Each day at circle time, the children of the Calico Center gather in a circle and sing. A tambourine is passed around the circle to each child, welcoming him or her to class that day. As the tambourine is passed to five-year old Gavin, without being asked, the little girl sitting beside him immediately reaches over to help him keep the beat. Gavin has a developmental disability; however to Gavin’s friend helping him during circle time, he was just a friend who needed her assistance during his turn. Children’s innate ability to be inclusive is admirable. It may just be the best evidence that inclusive classrooms make the best learning environments. But sadly, even in 2013, that is not the case in many classrooms. In many places, children with special needs are taught in separate classrooms from their typically developing peers.
There is a myth out there that children with developmental disabilities should be in a separate classroom. But as witnessed by those associated with Calico and the many child care centers involved in a program called the Community Partnership for Inclusion (CPI), the undisputed fact is kids are kids. Every child out there, with or without a disability, just wants to learn and play with his or her peers. That is just part of being a kid. It is also the reason supporting inclusion is so important.
Gavin and his twin brother Blake are two of the more than 800 children in Summit County served by the County of Summit Developmental Disabilities Board (Summit DD). They attend the Calico Center, an inclusive child care center for children with and without disabilities, to provide them with the same childhood experiences that their typically developing peers have in the preschool years.
Calico was the initial point to promote the idea of inclusion, and the concept has blossomed from there. The CPI program was created in 2010 to support child care centers in Summit County so that children with special needs have access to quality child care in their own communities. Skilled Summit DD Developmental Specialists and Assistants provide training to child care centers and their staff to enhance learning environments, promote inclusion strategies, develop play skills, and work with specific behaviors. To date, Summit DD has 16 inclusive child care center partners throughout Summit County and over 600 child care center staff have received inclusion training from Summit DD staff.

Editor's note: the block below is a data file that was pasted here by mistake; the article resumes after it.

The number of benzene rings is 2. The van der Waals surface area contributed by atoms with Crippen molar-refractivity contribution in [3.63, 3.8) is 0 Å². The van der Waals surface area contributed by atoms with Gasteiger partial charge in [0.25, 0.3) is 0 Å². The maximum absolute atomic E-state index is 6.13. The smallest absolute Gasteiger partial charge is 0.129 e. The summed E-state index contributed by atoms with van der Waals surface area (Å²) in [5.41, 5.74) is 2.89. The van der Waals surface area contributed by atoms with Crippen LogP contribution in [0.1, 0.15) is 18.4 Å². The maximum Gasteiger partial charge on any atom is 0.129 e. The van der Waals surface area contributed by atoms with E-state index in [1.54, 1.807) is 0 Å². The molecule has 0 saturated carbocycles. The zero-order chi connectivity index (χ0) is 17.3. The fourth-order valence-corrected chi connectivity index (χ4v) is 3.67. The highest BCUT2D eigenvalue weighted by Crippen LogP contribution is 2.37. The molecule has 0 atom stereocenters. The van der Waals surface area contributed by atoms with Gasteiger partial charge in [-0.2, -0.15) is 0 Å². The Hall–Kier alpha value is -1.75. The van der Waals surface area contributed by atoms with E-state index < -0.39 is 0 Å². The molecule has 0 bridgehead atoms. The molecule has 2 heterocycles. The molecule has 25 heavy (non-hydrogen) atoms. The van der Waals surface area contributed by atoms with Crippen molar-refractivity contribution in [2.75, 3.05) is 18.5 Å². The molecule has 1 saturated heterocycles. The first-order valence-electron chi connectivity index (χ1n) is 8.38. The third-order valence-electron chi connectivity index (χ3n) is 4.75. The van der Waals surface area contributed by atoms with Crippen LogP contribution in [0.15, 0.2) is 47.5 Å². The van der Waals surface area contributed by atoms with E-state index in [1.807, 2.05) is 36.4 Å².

Joan Bauer, a Child Care Specialist at Calico, talked about her experience with the twins in the inclusive setting. “They have flourished from being part of this class and interacting with the other kids,” Bauer said. “Small adaptations to common routines give the boys the opportunity to participate in activities with their typically developing peers. This experience at Calico has really helped prepare them for a school setting.”
Gavin and Blake’s friends will miss them when they head off to elementary school next year, where they will get to be part of a new classroom. However, based on their history at Calico and the friends that they have made there, they will have no trouble making new friends or winning the hearts of their teachers. Additionally, there will be some fortunate kids in their community that will have the opportunity to learn and play with two new friend named Gavin and Blake. Because after all, those future classmates already know the fact that kids are kids.
Summit DD believes that everyone has the right to work, live and learn as equal citizens in their community. Summit DD makes a difference in the lives of Blake, Gavin and more than 4,000 others because of the support from Summit County residents. To find out how you can get the facts and support Summit DD, sign up for our newsletters at http://summitdd.org/Email_registration.aspx.